53. Cotton: Genetic Improvement for Drought Stress Tolerance – Current Status and Research Needs

  1. Dr. Narendra Tuteja2,3,
  2. Dr. Sarvajeet Singh Gill2,4,
  3. Prof. Antonio F. Tiburcio5 and
  4. Dr. Renu Tuteja2
  1. E. Aboukheir,
  2. M. S. Sheshshayee,
  3. T. G. Prasad and
  4. Makarala Udayakumar

Published Online: 30 MAR 2012

DOI: 10.1002/9783527632930.ch53

Improving Crop Resistance to Abiotic Stress, Volume 1 & Volume 2

Improving Crop Resistance to Abiotic Stress, Volume 1 & Volume 2

How to Cite

Aboukheir, E., Sheshshayee, M. S., Prasad, T. G. and Udayakumar, M. (2012) Cotton: Genetic Improvement for Drought Stress Tolerance – Current Status and Research Needs, in Improving Crop Resistance to Abiotic Stress, Volume 1 & Volume 2 (eds N. Tuteja, S. S. Gill, A. F. Tiburcio and R. Tuteja), Wiley-VCH Verlag GmbH & Co. KGaA, Weinheim, Germany. doi: 10.1002/9783527632930.ch53

Editor Information

  1. 2

    International Centre for Genetic Engineering and Biotechnology Plant Molecular Biology Group, Aruna Asaf Ali Marg, New Delhi 110 067, India

  2. 3

    MD University, Centre for Biotechnology, Rohtak 124 001, Haryana, India

  3. 4

    Aligarh Muslim University, Department of Botany, Aligarh 202 002, Uttar Pradesh, India

  4. 5

    Universitat de Barcelona, Unitat de Fisiologia Vegetal, Facultat de Farmàcia, Av. Joan XXIII, S/N, 08028 Barcelona, Spain

Author Information

  1. University of Agricultural Sciences, Department of Crop Physiology, GKVK Campus, Bengaluru 560 065, India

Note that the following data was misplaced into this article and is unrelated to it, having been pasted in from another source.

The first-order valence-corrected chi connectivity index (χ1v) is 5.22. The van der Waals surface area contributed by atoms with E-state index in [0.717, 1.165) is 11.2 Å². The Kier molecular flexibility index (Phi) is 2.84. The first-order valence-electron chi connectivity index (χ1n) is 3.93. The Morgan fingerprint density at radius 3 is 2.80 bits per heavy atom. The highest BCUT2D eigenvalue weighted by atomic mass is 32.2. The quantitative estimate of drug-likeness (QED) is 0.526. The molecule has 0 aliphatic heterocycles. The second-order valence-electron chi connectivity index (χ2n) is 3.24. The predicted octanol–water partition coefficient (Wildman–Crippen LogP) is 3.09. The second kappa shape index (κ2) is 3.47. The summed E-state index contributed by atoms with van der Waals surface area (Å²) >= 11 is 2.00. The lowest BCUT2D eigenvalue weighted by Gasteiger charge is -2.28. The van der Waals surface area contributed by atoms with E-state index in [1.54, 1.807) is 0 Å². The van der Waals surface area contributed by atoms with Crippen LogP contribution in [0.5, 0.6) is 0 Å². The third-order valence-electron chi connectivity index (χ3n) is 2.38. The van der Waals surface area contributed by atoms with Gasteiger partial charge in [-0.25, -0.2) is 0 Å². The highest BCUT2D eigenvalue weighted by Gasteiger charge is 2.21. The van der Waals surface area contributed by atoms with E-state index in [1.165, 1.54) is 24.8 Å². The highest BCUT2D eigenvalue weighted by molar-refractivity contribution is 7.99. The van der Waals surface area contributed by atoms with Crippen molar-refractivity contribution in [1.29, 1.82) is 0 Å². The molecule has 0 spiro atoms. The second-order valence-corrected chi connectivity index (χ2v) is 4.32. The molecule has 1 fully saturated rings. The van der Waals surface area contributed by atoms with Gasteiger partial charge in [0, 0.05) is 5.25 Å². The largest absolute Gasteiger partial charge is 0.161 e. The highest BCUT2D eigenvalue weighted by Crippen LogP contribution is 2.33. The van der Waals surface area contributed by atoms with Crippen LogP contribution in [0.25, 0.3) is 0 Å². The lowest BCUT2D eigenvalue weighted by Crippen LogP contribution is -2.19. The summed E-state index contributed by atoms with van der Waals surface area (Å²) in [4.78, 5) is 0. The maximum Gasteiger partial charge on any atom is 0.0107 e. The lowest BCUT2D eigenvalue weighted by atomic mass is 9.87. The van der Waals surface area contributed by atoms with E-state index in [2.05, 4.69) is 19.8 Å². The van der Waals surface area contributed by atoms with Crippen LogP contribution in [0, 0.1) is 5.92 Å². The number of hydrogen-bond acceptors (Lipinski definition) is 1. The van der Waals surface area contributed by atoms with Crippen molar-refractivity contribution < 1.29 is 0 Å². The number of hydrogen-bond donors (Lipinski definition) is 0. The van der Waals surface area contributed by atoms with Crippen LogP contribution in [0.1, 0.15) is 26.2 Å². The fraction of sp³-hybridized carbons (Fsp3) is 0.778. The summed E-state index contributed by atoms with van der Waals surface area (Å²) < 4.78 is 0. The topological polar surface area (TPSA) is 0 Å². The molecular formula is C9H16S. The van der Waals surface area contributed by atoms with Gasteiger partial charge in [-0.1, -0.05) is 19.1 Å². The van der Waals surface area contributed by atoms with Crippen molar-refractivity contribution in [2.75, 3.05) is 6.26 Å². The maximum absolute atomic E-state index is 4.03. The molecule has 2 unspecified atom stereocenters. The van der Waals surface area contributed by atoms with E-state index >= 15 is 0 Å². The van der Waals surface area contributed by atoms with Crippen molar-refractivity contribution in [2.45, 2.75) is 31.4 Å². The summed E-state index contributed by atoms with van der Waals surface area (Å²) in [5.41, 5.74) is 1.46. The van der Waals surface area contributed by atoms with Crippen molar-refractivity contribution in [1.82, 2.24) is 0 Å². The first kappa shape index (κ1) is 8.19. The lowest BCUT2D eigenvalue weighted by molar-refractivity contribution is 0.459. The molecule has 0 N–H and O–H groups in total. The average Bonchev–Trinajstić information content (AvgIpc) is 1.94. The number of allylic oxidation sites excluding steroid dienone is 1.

Publication History

  1. Published Online: 30 MAR 2012
  2. Published Print: 14 MAR 2012

ISBN Information

Print ISBN: 9783527328406

Online ISBN: 9783527632930

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Keywords:

  • abiotic stress;
  • association mapping;
  • functional genes;
  • molecular breeding;
  • QTL;
  • transgenics

Summary

A significant part of cotton production comes from water-limited rain-fed areas. Being a commercially important crop, improvement of drought tolerance has received increasing attention in crop improvement programs. The marked genetic variability in desirable traits among cotton germplasm has great potential for exploitation through conventional and/or molecular breeding approaches. While most research activities targeted the cotton species Gossypium hirsutum, very limited physiological information is available in other cotton species. At present, the emphasis is to identify and assess variability in specific traits that have relevance in enhancing drought stress tolerance. Ensuing global research has enumerated a few traits such as roots, water use efficiency, and cellular-level tolerance as the most important besides several other physiological traits. Being quantitatively inherited, numerous research attempts have been initiated to identify the relevant QTL and to pyramid them on to superior genetic backgrounds. Likewise, phenomenal progress has also been made in understanding the molecular regulation of drought tolerance, and to identify the functional/regulatory genes for development of drought-tolerant transgenics in various crops. Such approaches are minimal in cotton and it is imperative that such approaches have great promise to develop genotypes with agronomically desirable traits through molecular breeding and/or transgenics to improve cotton yield and fiber quality. Hence, research priority should be laid on utilization of the available genomic resources through effective integration of conventional breeding with molecular breeding tools. Furthermore, cotton species, namely, G. arboreum and G. herbaceum need to be explored to assess the variability in stress-adaptive traits. This chapter examines the cotton drought response and provides an insight into the relevant traits that have a role in enhancing drought tolerance. In addition, the prospects of conventional crop improvement approaches vis-a-vis molecular breeding and transgenic approaches that have relevance to achieving crop drought adaptation without sacrificing the yield and quality. It also provides insight into the research needs on the quantitative and association genetics with an ecophysiological understanding of the cotton genomic resources and to better inform crop improvement program.